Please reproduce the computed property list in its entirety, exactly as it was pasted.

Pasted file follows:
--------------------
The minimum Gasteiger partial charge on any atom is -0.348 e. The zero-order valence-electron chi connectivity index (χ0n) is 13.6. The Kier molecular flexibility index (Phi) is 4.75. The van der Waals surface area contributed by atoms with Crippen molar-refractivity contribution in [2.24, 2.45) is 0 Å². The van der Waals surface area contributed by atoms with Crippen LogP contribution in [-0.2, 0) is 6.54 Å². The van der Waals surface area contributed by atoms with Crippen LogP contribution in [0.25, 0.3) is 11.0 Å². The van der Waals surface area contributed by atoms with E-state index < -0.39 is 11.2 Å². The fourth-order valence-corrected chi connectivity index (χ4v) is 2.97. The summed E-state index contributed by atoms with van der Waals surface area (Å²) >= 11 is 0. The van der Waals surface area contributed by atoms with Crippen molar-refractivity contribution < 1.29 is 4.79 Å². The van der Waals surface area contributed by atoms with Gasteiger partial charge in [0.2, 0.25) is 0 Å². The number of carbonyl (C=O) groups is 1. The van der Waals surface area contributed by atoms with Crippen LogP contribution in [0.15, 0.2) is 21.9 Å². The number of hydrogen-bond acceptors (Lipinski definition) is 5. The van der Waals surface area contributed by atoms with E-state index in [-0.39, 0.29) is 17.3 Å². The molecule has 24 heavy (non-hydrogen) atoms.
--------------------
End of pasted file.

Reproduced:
The minimum Gasteiger partial charge on any atom is -0.348 e. The zero-order valence-electron chi connectivity index (χ0n) is 13.6. The Kier molecular flexibility index (Phi) is 4.75. The van der Waals surface area contributed by atoms with Crippen molar-refractivity contribution in [2.24, 2.45) is 0 Å². The van der Waals surface area contributed by atoms with Crippen LogP contribution in [-0.2, 0) is 6.54 Å². The van der Waals surface area contributed by atoms with Crippen LogP contribution in [0.25, 0.3) is 11.0 Å². The van der Waals surface area contributed by atoms with E-state index < -0.39 is 11.2 Å². The fourth-order valence-corrected chi connectivity index (χ4v) is 2.97. The summed E-state index contributed by atoms with van der Waals surface area (Å²) >= 11 is 0. The van der Waals surface area contributed by atoms with Crippen molar-refractivity contribution < 1.29 is 4.79 Å². The van der Waals surface area contributed by atoms with Gasteiger partial charge in [0.2, 0.25) is 0 Å². The number of carbonyl (C=O) groups is 1. The van der Waals surface area contributed by atoms with Crippen LogP contribution in [0.15, 0.2) is 21.9 Å². The number of hydrogen-bond acceptors (Lipinski definition) is 5. The van der Waals surface area contributed by atoms with E-state index in [-0.39, 0.29) is 17.3 Å². The molecule has 24 heavy (non-hydrogen) atoms.